an interview with Lee Rhiannon MLC

Lee Rhiannon's life so far is a testament to activism. She is now President of the NSW Vegan Society and has some exciting new ideas on where it could be heading. Taking time out of her busy schedule recently she speaks about her life, her activism, politics, feminism, and, of course, animal rights.

First published in Vegan Voice.


Q. Lee, what are your plans for the Vegan Society NSW?

A. I think the key ingredient for any organisation is active and well-informed members. The more committed people we have working on campaigns, running stalls and spreading the word, the stronger we will be. I see the role as President as providing me with a greater opportunity to promote veganism through the many networks with which I work. And in parliament I will continue to highlight the work of the society.

Q. I hear you come form a family of strong political activists, especially the women. Can you describe them?

A. My mother, who is now 81, has been politically active since she was a teenager. My parents, who never expected me to be politically active or put any pressure on me in any way, I now realised have influenced me greatly. They were passionate and compassionate people, who worked hard to make our world fairer, healthier and safer for everyone. Their commitment has obviously rubbed off on me. Looking back on my childhood, I think a major factor was I was fortunate to have very supportive parents who encouraged me to be active in whatever was my main interest.

Many of my parents friends, particularly a number of women who are now in their 80s and 90s, also influenced me. They were and are great role models. When they saw injustice they took a stand.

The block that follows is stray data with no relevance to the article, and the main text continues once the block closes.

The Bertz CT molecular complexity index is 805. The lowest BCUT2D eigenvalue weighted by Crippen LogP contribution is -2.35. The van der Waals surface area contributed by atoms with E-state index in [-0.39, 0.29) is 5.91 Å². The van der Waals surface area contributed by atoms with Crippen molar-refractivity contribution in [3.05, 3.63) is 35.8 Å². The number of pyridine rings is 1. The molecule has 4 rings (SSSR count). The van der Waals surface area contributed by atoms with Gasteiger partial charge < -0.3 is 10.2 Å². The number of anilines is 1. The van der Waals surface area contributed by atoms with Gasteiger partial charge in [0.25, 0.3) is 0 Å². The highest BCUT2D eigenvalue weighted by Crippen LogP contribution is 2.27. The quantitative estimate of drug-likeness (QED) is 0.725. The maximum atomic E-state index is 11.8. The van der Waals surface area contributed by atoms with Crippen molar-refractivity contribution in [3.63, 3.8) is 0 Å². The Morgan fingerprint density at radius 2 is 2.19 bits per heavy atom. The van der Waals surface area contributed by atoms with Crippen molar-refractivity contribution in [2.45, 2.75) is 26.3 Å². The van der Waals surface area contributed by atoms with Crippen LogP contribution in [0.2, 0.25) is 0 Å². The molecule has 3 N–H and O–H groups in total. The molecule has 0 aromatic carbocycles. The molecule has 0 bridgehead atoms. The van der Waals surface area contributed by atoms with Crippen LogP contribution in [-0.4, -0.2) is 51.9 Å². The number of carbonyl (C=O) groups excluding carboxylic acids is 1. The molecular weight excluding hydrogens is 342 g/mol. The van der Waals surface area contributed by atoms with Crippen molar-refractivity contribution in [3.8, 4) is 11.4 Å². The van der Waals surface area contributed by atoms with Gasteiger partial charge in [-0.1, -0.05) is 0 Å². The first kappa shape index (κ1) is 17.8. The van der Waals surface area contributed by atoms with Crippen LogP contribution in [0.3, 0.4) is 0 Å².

Q. It has been suggested that women in numbers have always shied away from political life, feeling they can accomplish more outside of that sphere. Do you disagree with that statement?

A. I believe our history does not give a correct assessment of womens' involvement in political campaigns. Women around the world have been fighting wrongs from time immemorial. Unfortunately many of these struggles have been lost from our history. From my own experience I have so often seen women doing the hard slog but not receiving public recognition for their efforts. It is a safe bet to assume that this has been the pattern for too long. So I think we have a responsibility to ensure that we record all aspects of our campaigns for the historic record, and that within this process women are given due recognition for their many roles.

Q. How did you get involved in politics and veganism?

A. As I grew up in a political family I really have been involved all my life. Some of my earliest memories are of going to May Day marches and participating in the big Ban the Bomb rallies of the 1960s. My decision to become a vegan was motivated by both personal and political reasons. When, at the end of the 1980s, I found myself a single parent with three children to raise I knew my own good health was crucial. I also believe a vegan diet has great advantages for the environment and the well-being of the whole community.

Q. Would you call yourself an eco-feminist?

A. I am certainly a feminist with a passion for our environment. However, I don't generally use the term eco-feminist as I find many people are not exactly sure what it means.